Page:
I am trying something new in Uganda, and frankly, I didn’t know if it would work or how it would be received. I am at the end of the first day. I am not only pleased with the results, but I am excited and feeling like this was exactly what was needed at this point in Meade International’s development. I am speaking of performing surveys with new church-plant pastors in an attempt to evaluate the ministry after four years of teaching church-planting seminars.

Conducting church-plant survey at Bulyampindi with the pastor.

I decided that it was time to step back and get the big picture about what has been happening as a result of our work in Uganda –  how many churches have been planted as a result of the conferences and what are their ongoing needs. Every time I say it out loud, it sounds kind of boring. But let me emphasize: today was anything but boring! I visited five church plants in a wide area with much driving between sites. Escorted by their overseer to show us the way, we spent about an hour at each site interviewing the leaders, but the whole workday lasted exactly twelve  hours – we left at 9 am this morning and returned at exactly 8:56 pm.

We drove through beautiful agricultural countryside that is just now recovering from a severe drought. Though the green is showing well, and new crops are in the ground and sprouting up, the water in the various crossings is still very low. The people here lost an entire growing season, and the result was famine in the land. Fortunately, the rains have finally come and though food prices remain high and availability remains low, they are beginning to recover. There will be a lag now as the new crops will take several months to grow in and be harvested, restoring the balance, so the effects of the famine will be with the people for a few more months.

We conduct the survey right where the church at Namilemba meets on Sundays – under a beautiful Acacia Tree. They’re saving for land and a building but have a long way to go.

My procedure today was to briefly re-introduce myself to each group, though the leaders had attended a church planting seminar within the last four years and so knew me from that contact. Then I asked my survey questions, discussed any relevant issues raised by the surveys, handed out some detailed church-planting materials for them to use, prayed with them, and took pictures of the pastors, leaders and the facilities for my records. When I am done at the end of this eight weeks, I will have visited over 40 new church plants started in the last 4 years.

In addition, by talking to the individual church-planters, I anticipate discovering a number of church-plants that didn’t get reported. It was only the first day, but among five pastors, three reported planting churches that they hadn’t even told their overseers about. That adds up to five new churches that were not on my initial list of reported church-plants, and, incidentally, one somewhat chagrined overseer who discovered as much from my interviews about the pastors he oversees as I did .

This lack of communication is not as strange as it may seem to us in the West. Here is a list of factors that help me understand why this occurred:

  • These pastors do not own cars, so transportation is difficult and time and energy consuming. At least one of them has only a bicycle to get around. There is more walking than we can even relate to, or, on the rare occasions they can afford it, they will hire a boda (motorcycle taxi) to take them where they need to go. One lives twenty miles from his church and makes the boda trip three times a week to his church.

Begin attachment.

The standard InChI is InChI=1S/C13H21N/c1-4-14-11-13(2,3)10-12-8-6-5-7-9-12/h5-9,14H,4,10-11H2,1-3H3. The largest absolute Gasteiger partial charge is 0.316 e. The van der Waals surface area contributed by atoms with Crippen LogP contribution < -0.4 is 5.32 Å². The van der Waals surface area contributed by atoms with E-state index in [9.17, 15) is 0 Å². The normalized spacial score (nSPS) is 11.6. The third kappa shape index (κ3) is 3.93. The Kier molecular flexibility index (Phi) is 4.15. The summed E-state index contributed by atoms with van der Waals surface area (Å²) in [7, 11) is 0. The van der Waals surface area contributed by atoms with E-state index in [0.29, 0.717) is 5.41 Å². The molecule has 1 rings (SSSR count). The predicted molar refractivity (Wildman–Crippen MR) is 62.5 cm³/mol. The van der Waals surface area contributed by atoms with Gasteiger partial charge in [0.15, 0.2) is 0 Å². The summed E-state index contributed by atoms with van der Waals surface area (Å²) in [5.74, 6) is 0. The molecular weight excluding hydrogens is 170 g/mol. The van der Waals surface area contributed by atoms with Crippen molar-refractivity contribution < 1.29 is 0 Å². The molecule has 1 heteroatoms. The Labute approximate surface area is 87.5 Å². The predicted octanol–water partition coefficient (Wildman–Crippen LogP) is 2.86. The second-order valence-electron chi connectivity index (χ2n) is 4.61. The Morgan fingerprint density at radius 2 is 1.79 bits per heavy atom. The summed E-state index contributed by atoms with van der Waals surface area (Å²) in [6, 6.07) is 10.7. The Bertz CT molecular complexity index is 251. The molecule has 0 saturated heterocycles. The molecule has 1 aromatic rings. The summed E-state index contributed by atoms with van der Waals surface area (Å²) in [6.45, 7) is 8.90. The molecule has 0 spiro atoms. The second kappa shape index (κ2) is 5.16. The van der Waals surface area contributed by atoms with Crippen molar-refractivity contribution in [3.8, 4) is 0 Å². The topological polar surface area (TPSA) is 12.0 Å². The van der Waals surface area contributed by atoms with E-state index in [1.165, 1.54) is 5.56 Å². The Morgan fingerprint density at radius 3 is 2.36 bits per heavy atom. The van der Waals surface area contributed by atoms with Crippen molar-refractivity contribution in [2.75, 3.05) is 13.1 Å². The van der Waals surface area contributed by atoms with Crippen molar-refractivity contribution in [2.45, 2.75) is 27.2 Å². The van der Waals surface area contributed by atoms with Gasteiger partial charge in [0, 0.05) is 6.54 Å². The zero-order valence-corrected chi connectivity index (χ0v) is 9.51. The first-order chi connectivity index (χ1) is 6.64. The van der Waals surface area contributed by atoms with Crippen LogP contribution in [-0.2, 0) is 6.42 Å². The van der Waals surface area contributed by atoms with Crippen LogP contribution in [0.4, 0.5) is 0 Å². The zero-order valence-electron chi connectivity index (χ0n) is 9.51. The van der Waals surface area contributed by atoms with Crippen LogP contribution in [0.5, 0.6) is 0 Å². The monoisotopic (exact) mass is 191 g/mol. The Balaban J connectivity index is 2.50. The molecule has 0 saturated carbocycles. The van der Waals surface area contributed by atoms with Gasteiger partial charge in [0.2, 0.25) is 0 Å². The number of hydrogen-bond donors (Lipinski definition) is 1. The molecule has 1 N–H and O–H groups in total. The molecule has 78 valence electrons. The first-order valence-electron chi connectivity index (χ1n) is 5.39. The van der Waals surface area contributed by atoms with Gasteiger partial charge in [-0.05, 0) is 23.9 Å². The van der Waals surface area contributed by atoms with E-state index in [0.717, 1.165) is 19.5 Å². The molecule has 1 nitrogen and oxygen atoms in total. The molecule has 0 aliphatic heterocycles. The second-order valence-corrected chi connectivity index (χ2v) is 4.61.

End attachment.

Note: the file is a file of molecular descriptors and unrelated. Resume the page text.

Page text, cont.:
• The primitive conditions out in these villages just don’t support a tightly organized system of frequent communication and regular reports. For instance, of the five pastors I interviewed today, one did not own a phone and has to borrow his church elder’s phone when he wants to conduct church business. Phone service can be very spotty that far out anyway, as demonstrated by the fact that at some point today, my phone went off the grid, and I couldn’t raise any signal at all.
  • Only one of them has email, and they all live far enough out in the villages that access to any kind of internet café may at best be a once a month occurrence on a trip into town. Think for a minute how that would affect your communication efficiency – once-a-month email! Even then, reporting in to an overseer is probably not their highest priority on such a trip to town.
  • None of them are paid a salary of any kind by their churches, so all work full-time jobs six days a week as farmers, brick-makers, or school teachers to make ends meet.

    17 beautiful orphans who live with the pastor, his wife and 13 biological children. And he still had time last year to plant 3 churches.

  • One of these pastors has 13 biological children and 17 orphans living with them, and he managed to plant three churches last year, appoint pastors for two of them and pastor the third himself. In that situation, I might also be too distracted to report in a timely fashion!
  • In addition, through the last seven months, they have been in a severe drought and facing famine conditions, much worse out in the villages than in the towns or “centers” where there are at least some markets.

Still, with all this, four of the pastors I interviewed either planted additional churches during the last 18 months or participated on a team that did so. Who can fault them if they did not report it to their overseer?

I am learning a lot about church-planting in Africa, a lot about Uganda, and a whole boatload about these hardy and dedicated Christians.

More to come tomorrow…